I am no longer able to remember and recount all the magical things that happened when one community or another came together. 10s of 1000s of people have been through @co_up events. 1000s have used events at @co_up as a first step into the community, like I did with PHP all those years back. Again 1000s have found new friends, new employers, new co-founders, even new partners and the collective benefit of bringing all these people together in the past 12 years is immeasurable.

Unfortunately, as you already know, capitalism. All this success has downsides. One of which is property speculation in the city going rampant. We finally have a rent break in place, but that’s after rent hikes of over 2x in 10 years just a few blocks away from @co_up.

Over the years, we have seen the building @co_up is located in transform from predominantly producing industry to IT. A lot less of which likely would have happened, if @co_up didn’t prove the viability of the location. None of that, however, counts today.

The @co_up third floor rent is getting jacked up significantly in January and @co_up is running a fundraiser to get the community to support paying the new rent. For me, this is an extreme no-brainer. Even after moving out of @co_up, @neighbourh00die kept supporting it.

From what I can tell, the fundraiser is mainly supported by individuals who experienced the benefit of a not-for-profit event space first hand and this warms my heart. However, the funding goal is mere peanuts for Berlin’s well-funded tech companies and startups.

The equation that supporting @co_up quickly amortises your recruiting costs, some of which are many times the monthly rent required to keep @co_up open, seems not to sink in.

Aside from a few trusted partners, Berlin’s startups are, unsurprisingly, happy to exploit the free support system, but I think it is a disgrace. If your company has any budgets left for 2019, or if you are ready to commit, even just a little monthly donation (say 100€), you can help make one of the pillars of Berlin’s community sustainable for the long term. Give generously, and #SaveCoUp. Take a minute to scroll through the hashtag and see how many people, how many user groups and meetups you could be supporting.

Bonus Story

One more bonus story. In 2015 during the West African Ebola crisis, a non-profit running vaccination programs in the region started setting up a development team in Berlin to be able to move faster. because @co_up was a natural fit for such a team, they settled quickly.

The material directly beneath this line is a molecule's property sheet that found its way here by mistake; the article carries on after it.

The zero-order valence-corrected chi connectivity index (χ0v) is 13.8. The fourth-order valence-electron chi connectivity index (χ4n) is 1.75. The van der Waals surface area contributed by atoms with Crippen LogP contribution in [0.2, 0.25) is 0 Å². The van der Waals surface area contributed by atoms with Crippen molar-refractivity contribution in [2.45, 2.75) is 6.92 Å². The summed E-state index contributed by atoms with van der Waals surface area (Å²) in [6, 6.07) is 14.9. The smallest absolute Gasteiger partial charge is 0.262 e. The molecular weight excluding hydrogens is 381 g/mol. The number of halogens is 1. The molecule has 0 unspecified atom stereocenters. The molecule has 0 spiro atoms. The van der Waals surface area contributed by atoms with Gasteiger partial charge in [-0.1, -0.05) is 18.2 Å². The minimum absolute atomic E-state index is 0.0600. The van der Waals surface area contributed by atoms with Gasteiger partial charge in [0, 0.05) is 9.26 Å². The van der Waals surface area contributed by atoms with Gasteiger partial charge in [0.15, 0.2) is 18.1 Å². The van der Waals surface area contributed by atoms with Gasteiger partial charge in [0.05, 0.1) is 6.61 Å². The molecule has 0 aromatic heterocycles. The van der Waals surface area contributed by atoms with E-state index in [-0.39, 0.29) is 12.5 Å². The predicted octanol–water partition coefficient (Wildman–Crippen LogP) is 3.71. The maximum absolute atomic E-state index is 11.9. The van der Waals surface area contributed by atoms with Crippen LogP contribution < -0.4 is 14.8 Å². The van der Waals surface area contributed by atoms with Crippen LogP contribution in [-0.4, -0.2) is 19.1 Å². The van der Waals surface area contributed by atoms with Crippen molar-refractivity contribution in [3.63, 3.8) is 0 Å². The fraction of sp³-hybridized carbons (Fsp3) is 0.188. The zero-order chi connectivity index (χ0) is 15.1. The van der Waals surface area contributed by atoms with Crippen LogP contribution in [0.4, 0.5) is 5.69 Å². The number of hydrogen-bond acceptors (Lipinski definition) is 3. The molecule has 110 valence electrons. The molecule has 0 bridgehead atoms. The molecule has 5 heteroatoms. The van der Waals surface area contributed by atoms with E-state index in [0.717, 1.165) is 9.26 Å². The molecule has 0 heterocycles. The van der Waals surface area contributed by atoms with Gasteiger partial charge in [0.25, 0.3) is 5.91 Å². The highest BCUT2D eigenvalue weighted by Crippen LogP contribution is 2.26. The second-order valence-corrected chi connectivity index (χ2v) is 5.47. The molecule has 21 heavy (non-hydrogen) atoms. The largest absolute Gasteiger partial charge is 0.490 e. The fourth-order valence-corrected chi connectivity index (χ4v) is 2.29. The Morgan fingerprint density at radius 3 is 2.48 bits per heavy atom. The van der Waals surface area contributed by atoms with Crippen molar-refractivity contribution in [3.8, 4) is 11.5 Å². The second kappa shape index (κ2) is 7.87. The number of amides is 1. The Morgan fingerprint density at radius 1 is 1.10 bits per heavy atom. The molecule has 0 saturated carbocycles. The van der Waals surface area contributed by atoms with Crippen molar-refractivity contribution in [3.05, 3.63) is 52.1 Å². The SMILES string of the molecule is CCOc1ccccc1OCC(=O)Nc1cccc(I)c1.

At the time, the Ebola-affected countries were dealing with many compounding crisis, including a lack of infrastructure. The non-profit set out to build tools to help first responders that turned pen-and-paper-based processes into mobile web apps.

That allowed first-responders to help more people faster, and make their work more organised and collaborative. When trying to contain an epidemic, time and speed are a factor.

Because of the lack of infrastructure, the team had already settled on @CouchDB and @pouchdb for their technological foundation, because no other technology was readily available and open source that would allow them to quickly build mobile web apps that worked offline.

One day over lunch, they asked around if the others at @co_up knew anyone who knew @CouchDB. As @CouchDB project management chair and longest standing contributor, I’ve had talked to each and every person at @co_up about it, if they didn’t stop me quickly enough and so we quickly got put together.

In the course of about 12 months, my team at @Neighbourh00die and I fully joined @eHealth_africa to build out the Berlin development team. We grew from ~6 to 29 in the course of six weeks and helped build tools that eventually ensured that the Ebola endemic could be stopped.

We also worked on the apps that ran the first clinical trial that later lead to the first Ebola vaccine in history.

A lot of things came together to make this happened, but if it weren’t for @co_up, it would likely have gone a lot slower.

Community Legacy

Berlin’s most influential & groundbreaking coworking space Co.Up is closing shop. Their famous event space remains open.

As Co.Up’s first ever renter, nine years ago, about a year before it even became Co.Up, I feel obliged to say a few words. This is, however, not a eulogy.

On the surface, a coworking space is office space with tables for rent, and there’s at least one in every major city today. When what eventually become Co.Up started in fall of 2008, coworking was decidedly not a thing, not usual, not common.

Of course, people have shared office space since there was office space, but a dedicated office sharing culture, a notion of a temporary home for digital nomads with globally shared values, that was new. And Co.Up was at the forefront of this now ubiquitous movement.

sad to hear about the closing of @co_up as a coworking space. your atmosphere was formative for me. thank you, @freaklikeme and @langalex. — @electricgecko

In the past ten years, and without hyperbole, Co.Up has been the foundation and nurturing space for sustainable communities that started with technology, but now spans culture, education and the arts.

How is Co.Up different from other coworking spaces in this regard? The openness and willingness to try things that are different, that are unconventional, but ultimately the right thing to do.